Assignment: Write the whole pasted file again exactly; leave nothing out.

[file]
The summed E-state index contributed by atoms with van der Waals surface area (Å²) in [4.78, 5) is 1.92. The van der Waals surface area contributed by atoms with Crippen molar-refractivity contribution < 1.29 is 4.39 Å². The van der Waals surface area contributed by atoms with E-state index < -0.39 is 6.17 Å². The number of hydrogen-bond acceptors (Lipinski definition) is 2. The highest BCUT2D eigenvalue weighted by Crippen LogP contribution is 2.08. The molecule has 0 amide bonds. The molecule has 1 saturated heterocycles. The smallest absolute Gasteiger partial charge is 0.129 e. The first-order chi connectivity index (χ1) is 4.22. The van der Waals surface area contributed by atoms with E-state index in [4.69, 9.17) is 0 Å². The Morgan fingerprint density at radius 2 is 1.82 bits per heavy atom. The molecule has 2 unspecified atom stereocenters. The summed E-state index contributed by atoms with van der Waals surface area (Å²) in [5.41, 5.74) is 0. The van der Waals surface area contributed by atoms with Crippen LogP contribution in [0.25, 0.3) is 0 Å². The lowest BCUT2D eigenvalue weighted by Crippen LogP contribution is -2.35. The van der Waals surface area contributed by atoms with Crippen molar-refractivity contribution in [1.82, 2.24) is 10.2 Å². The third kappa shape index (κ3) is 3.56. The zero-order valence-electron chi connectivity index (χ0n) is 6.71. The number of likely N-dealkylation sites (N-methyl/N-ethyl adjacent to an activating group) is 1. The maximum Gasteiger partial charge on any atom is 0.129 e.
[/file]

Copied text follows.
The summed E-state index contributed by atoms with van der Waals surface area (Å²) in [4.78, 5) is 1.92. The van der Waals surface area contributed by atoms with Crippen molar-refractivity contribution < 1.29 is 4.39 Å². The van der Waals surface area contributed by atoms with E-state index < -0.39 is 6.17 Å². The number of hydrogen-bond acceptors (Lipinski definition) is 2. The highest BCUT2D eigenvalue weighted by Crippen LogP contribution is 2.08. The molecule has 0 amide bonds. The molecule has 1 saturated heterocycles. The smallest absolute Gasteiger partial charge is 0.129 e. The first-order chi connectivity index (χ1) is 4.22. The van der Waals surface area contributed by atoms with E-state index in [4.69, 9.17) is 0 Å². The Morgan fingerprint density at radius 2 is 1.82 bits per heavy atom. The molecule has 2 unspecified atom stereocenters. The summed E-state index contributed by atoms with van der Waals surface area (Å²) in [5.41, 5.74) is 0. The van der Waals surface area contributed by atoms with Crippen LogP contribution in [0.25, 0.3) is 0 Å². The lowest BCUT2D eigenvalue weighted by Crippen LogP contribution is -2.35. The van der Waals surface area contributed by atoms with Crippen molar-refractivity contribution in [1.82, 2.24) is 10.2 Å². The third kappa shape index (κ3) is 3.56. The zero-order valence-electron chi connectivity index (χ0n) is 6.71. The number of likely N-dealkylation sites (N-methyl/N-ethyl adjacent to an activating group) is 1. The maximum Gasteiger partial charge on any atom is 0.129 e.